Hiring “Burger King kids” who barely knew what a mortgage was! This best describes the profile of a robo-signer according to a recent New York Times foreclosure article. But the tides are changing; instead of plowing through 70 foreclosure cases a day, judges are down to a mere 25 cases each day. Now maybe that the foreclosure monkey business is slowing down, supervisors will perhaps have the energy to sign their own names on the documents they send to the judges.
One example is Cheryl Samons, the supervisor at the law offices of David J. Stern in Plantation who “would give certain paralegals rights to sign her name, because most of the time she was very tired, exhausted from signing her name numerous times per day,” said a Stern employee in a deposition that the Florida attorney general released Monday.
Foreclosure La La Land
The shoddy foreclosure procedures, and the subsequent suspensions, have frozen cases in court. The moratorium “means these cases will be sitting there in la la land,” a judge told the Wall Street Journal.
But foreclosure la la land only means homeowners get the attention they deserve when they are represented by competent counsel. Otherwise, “the cases still seem to be moving forward,” according to Oppenheim’s observations as related to Bloomberg News when he attended court earlier this week.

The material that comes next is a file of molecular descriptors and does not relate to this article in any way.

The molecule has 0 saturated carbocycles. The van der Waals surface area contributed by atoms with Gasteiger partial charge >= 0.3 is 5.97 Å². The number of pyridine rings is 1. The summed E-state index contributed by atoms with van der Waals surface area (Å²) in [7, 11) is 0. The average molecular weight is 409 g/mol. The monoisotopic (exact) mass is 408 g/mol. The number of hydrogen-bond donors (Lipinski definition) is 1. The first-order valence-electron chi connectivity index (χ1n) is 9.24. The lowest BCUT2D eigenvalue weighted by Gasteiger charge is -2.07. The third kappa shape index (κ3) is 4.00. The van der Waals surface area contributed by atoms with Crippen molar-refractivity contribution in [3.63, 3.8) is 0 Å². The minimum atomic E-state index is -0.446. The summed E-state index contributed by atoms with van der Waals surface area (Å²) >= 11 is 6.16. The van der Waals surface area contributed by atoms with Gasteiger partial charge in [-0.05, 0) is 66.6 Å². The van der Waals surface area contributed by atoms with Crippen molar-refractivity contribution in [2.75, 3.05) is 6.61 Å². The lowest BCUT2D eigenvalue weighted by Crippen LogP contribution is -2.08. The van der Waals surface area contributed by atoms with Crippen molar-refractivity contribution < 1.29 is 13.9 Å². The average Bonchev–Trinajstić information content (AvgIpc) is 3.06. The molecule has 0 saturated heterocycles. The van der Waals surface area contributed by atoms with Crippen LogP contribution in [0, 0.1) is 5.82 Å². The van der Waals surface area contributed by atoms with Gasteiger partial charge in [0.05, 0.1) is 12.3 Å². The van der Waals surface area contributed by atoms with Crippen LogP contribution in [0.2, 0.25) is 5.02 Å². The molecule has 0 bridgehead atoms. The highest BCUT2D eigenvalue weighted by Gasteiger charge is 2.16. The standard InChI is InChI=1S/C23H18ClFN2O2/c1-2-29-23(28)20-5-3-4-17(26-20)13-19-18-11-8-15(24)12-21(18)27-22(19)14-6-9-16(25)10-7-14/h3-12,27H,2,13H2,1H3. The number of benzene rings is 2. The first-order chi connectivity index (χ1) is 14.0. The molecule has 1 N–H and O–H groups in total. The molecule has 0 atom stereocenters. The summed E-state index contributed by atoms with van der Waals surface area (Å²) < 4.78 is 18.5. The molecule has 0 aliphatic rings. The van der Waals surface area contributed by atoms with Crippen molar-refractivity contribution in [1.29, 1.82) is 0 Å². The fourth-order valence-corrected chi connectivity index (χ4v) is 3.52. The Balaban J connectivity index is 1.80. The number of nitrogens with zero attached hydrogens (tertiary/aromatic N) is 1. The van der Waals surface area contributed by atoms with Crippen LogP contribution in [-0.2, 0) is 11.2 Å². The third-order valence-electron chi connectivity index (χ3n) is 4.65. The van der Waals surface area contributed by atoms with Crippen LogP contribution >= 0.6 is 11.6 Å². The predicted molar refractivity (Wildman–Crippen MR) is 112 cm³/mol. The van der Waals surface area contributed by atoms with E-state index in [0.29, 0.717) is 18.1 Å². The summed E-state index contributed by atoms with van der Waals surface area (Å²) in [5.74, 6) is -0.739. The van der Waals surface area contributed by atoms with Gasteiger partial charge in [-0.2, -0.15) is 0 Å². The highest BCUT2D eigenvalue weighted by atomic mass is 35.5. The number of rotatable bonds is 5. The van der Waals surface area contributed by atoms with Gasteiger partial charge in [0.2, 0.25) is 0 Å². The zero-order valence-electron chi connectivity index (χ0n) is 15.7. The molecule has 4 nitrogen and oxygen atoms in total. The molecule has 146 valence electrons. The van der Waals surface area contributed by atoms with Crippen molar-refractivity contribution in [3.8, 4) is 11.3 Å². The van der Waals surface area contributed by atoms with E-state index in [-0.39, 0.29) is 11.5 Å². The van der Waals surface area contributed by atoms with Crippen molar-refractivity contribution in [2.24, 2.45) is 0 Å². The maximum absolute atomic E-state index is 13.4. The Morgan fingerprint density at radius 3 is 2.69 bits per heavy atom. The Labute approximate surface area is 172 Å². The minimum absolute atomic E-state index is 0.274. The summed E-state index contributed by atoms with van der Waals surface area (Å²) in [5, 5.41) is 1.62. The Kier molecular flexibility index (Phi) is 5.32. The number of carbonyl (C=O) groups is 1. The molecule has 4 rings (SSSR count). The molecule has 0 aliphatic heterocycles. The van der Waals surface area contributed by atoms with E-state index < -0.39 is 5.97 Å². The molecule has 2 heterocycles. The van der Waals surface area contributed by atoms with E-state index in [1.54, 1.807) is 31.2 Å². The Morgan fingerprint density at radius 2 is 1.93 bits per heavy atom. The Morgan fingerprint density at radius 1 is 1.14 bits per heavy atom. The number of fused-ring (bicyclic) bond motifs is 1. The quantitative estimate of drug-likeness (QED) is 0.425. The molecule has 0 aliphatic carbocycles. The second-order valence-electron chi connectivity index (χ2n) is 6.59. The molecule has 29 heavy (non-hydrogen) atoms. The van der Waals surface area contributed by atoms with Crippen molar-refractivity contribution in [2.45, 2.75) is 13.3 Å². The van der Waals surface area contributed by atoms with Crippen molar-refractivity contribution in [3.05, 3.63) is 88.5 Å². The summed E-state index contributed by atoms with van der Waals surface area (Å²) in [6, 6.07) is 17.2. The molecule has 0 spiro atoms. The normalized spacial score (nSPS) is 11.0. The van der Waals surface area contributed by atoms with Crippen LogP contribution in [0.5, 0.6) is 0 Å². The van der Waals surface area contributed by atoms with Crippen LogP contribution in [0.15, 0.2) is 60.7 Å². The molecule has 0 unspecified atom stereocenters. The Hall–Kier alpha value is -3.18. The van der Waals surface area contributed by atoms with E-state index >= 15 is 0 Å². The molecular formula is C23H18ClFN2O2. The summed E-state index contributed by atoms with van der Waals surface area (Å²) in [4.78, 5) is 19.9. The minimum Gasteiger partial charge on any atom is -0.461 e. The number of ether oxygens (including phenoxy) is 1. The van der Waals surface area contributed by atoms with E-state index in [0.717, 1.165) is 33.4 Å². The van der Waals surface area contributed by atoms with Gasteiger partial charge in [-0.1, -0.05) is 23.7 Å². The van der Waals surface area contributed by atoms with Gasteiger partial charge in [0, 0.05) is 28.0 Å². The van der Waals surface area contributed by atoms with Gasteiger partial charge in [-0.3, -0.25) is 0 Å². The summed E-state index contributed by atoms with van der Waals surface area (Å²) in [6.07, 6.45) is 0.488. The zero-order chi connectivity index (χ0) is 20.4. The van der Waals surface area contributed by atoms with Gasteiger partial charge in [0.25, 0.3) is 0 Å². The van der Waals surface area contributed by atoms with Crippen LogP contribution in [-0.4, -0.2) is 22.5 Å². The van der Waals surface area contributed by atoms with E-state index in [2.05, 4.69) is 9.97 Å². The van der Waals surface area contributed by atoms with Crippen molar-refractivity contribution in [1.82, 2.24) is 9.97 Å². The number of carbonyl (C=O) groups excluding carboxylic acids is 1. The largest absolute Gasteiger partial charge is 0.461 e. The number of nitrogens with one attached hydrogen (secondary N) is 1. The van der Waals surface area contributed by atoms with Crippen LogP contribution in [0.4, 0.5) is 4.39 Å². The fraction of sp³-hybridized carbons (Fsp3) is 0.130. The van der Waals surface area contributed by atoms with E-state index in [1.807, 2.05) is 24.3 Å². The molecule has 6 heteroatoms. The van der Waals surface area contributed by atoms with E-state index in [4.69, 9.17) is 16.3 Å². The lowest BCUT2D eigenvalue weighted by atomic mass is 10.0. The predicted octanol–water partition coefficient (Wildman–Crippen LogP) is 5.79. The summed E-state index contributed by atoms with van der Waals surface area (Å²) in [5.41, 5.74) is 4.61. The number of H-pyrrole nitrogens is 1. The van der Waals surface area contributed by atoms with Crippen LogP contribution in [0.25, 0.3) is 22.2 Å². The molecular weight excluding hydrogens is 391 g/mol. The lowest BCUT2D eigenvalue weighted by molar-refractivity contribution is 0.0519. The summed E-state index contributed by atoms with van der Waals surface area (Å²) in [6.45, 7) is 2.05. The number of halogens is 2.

“Appellate courts in Florida are now requiring judges to listen to all defenses and give homeowners their day in court. This is a drastic change from what has been occurring until now: appellate courts in Florida routinely, without an opinion, kept affirming the lower court’s unconstitutional behavior,” said legal blogger and Florida foreclosure defense attorney Roy Oppenheim.
The playing field is now leveling as the banks are literally on the ropes being pummeled by 50 state Attorneys General, the U.S. Justice Dept., banking regulators, the SEC, IRS and outraged homeowners.
Banks Ignored Signs of Trouble, Partied on!
According to a recent New York Times article, 4.2 million loans are now in or near foreclosure. An estimated 3.5 million homes will be lost by the end of 2012, on top of 6.2 million already lost. Yet the Administration’s main anti-foreclosure effort has modified fewer than 500,000 loans in about 18 months.
Judges and investigators need to be unflinching in their inquiries into the paperwork debacle and must hold the banks fully accountable. What we’ve already learned is chilling — and suggests that bankers have learned little since the 2008 implosion and taxpayer bailout.
Major banks — including Bank of America, JPMorgan Chase and Ally Bank, which is owned by GMAC — had suspended foreclosures after admitting they had submitted tens of thousands of affidavits to the courts, attesting to facts about the defaulted loans that had not been verified by the bank employees signing the documents.
Pick your side! Oppenheim Law picks the homeowner every time.